POEMS syndrome affects 1.5 times more men than women, and disease onset usually occurs during a patient’s 40s to 60s. POEMS syndrome often goes unrecognized, making it difficult to determine the number of people afflicted with the disease.
Patients suspected of having POEMS syndrome should undergo a thorough clinical evaluation to include a physical exam, medical history review and laboratory testing. The detailed physical exam includes examination of the eyes, skin and neurological status as well as overall function of organs and body.
Confirmation of certain immunologic abnormalities plays an essential role in establishing the diagnosis of POEMS syndrome. Laboratory tests conducted on the blood (serum) or cerebrospinal fluid (CSF) may reveal elevated levels of M-proteins and blood plasma may show high levels of vascular endothelial growth factor (VEGF). Skeletal imaging may be performed to detect osteosclerotic lesions characteristic of POEMS syndrome. In many patients, surgical removal (biopsy) and microscopic examination of small samples of tissue from an osteosclerotic lesion or a bone marrow biopsy will reveal the abnormal presence of monoclonal plasma cells.
In order to be diagnosed with POEMS syndrome, a person must present both polyneuropathy and monoclonal plasma cell proliferative disorder in addition to one major criterion and one minor criterion. The other major criteria for POEMS syndrome include osteosclerotic lesion, Castleman disease, and elevated levels of vascular endothelial growth factor (VEGF). Minor criteria for POEMS syndrome include enlargement of organs (organomegaly), extracellular fluid accumulation (peripheral edema, ascites, or pleural effusion), endocrinopathy, skin changes, swelling of the optic disc (papilledema) and elevated blood cell count (polycythemia or thrombocytosis).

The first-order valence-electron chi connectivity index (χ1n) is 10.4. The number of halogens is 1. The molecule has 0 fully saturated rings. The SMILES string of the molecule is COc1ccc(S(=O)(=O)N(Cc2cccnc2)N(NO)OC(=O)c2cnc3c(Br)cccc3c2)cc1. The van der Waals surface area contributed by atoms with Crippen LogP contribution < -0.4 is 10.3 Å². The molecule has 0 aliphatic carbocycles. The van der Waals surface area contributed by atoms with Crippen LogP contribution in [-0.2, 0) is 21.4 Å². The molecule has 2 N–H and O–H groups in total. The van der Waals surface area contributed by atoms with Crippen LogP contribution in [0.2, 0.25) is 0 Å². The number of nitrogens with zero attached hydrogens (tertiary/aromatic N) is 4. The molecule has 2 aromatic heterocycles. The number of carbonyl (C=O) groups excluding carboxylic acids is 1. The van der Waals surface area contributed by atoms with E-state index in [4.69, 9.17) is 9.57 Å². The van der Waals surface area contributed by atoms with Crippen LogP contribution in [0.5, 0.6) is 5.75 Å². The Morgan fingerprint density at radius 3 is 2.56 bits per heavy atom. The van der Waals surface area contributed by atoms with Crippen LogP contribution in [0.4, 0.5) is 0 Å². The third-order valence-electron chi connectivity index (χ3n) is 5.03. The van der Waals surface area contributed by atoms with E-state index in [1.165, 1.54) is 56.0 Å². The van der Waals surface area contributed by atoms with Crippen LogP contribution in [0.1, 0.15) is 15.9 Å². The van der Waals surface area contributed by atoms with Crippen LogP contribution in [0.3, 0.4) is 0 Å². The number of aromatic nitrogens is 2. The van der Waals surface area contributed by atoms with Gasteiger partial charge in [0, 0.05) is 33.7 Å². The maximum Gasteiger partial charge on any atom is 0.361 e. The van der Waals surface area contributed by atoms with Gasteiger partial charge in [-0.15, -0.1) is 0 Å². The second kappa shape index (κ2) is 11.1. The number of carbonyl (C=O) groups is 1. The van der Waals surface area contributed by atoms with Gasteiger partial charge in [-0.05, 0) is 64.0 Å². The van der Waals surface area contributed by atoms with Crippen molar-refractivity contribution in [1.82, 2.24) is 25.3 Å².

Current treatments for POEMS syndrome focus on improvement of symptoms and can lead to good prognosis in patients.
The use of ionizing radiation (radiotherapy) or surgical removal (excision) of osteosclerotic lesions that are localized (not spread throughout the body) may temporarily or permanently lead to remission of symptoms associated with POEMS syndrome.
In many patients, including those with widespread unusual hardening of bone (osteosclerotic lesions) or diffuse bone marrow involvement, therapy with certain anticancer drugs (alkylating chemotherapy agents) may alleviate symptoms associated with POEMS syndrome.
Some patients with widespread disease may also receive high doses of chemotherapy followed by infusion of healthy blood stem cells from their own body (autologous stem cell transplant). Additional therapies used to treat POEMS syndrome include lenalidomide, thalidomide and bortezomib depending on a patient’s disease course. Other treatment such as physical therapy and medications to relieve swelling can help with improving mobility and other symptoms of POEMS syndrome.
Information on current clinical trials is posted on the Internet at www.clinicaltrials.gov. All studies receiving U.S. government funding, and some supported by private industry, are posted on this government web site.
For information about clinical trials being conducted at the NIH Clinical Center in Bethesda, MD, contact the NIH Patient Recruitment Office:
Tollfree: (800) 411-1222
TTY: (866) 411-1010
Email: [email protected]
Some current clinical trials also are posted on the following page on the NORD website: https://rarediseases.org/for-patients-and-families/information-resources/info-clinical-trials-and-research-studies/
For information about clinical trials sponsored by private sources, contact: www.centerwatch.com
For information about clinical trials conducted in Europe, contact: